Environmentalists have long flagged anthropocentrism as a major problem in our treatment of the planet. So it caught me off guard when I found a sentiment of unrestrained anthropocentrism in my 2014 World Wildlife Fund “Living Calendar”. Yes, I am low tech when it comes to my day planner. I eschew use of a smart phone, opting instead to keep my scheduling in a paper calendar that WWF sends me every year (a very modest fringe benefit for being a regular donor).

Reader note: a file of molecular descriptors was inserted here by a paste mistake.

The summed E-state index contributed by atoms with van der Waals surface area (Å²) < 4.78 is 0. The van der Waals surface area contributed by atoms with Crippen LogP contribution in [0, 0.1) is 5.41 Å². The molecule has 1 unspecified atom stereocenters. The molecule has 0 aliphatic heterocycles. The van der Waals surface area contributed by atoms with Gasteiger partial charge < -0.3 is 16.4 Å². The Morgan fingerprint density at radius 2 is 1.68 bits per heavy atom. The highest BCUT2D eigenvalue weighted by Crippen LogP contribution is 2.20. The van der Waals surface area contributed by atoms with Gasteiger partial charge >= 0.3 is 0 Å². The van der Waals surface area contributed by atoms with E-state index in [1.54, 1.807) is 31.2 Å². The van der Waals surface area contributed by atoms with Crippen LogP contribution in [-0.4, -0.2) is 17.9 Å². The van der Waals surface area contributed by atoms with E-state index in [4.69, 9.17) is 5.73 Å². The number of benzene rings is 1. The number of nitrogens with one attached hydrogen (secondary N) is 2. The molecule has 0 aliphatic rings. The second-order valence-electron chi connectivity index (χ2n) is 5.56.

Today I turned to July to check my schedule when I saw a quote printed from Chrissie Hynde (the environmentalist lead singer of “The Pretenders”). It read:
“One person can make all the difference in the world. For the first time in recorded human history, we have the fate of the whole planet in our hands.”
This is nothing more than unchecked hubris. Human beings don’t hold “the fate of the whole planet in our hands”. Sure, we can have (and are having) a huge impact on the planet. But earth isn’t going anywhere. Even if we make the world uninhabitable for human beings, earth will still be here, and life will still persist. Think, for example, of the lowly tardigrade (aka “waterbear”) a tiny eight-legged creature which can survive being frozen, boiled, and even live in outer space for more than a week.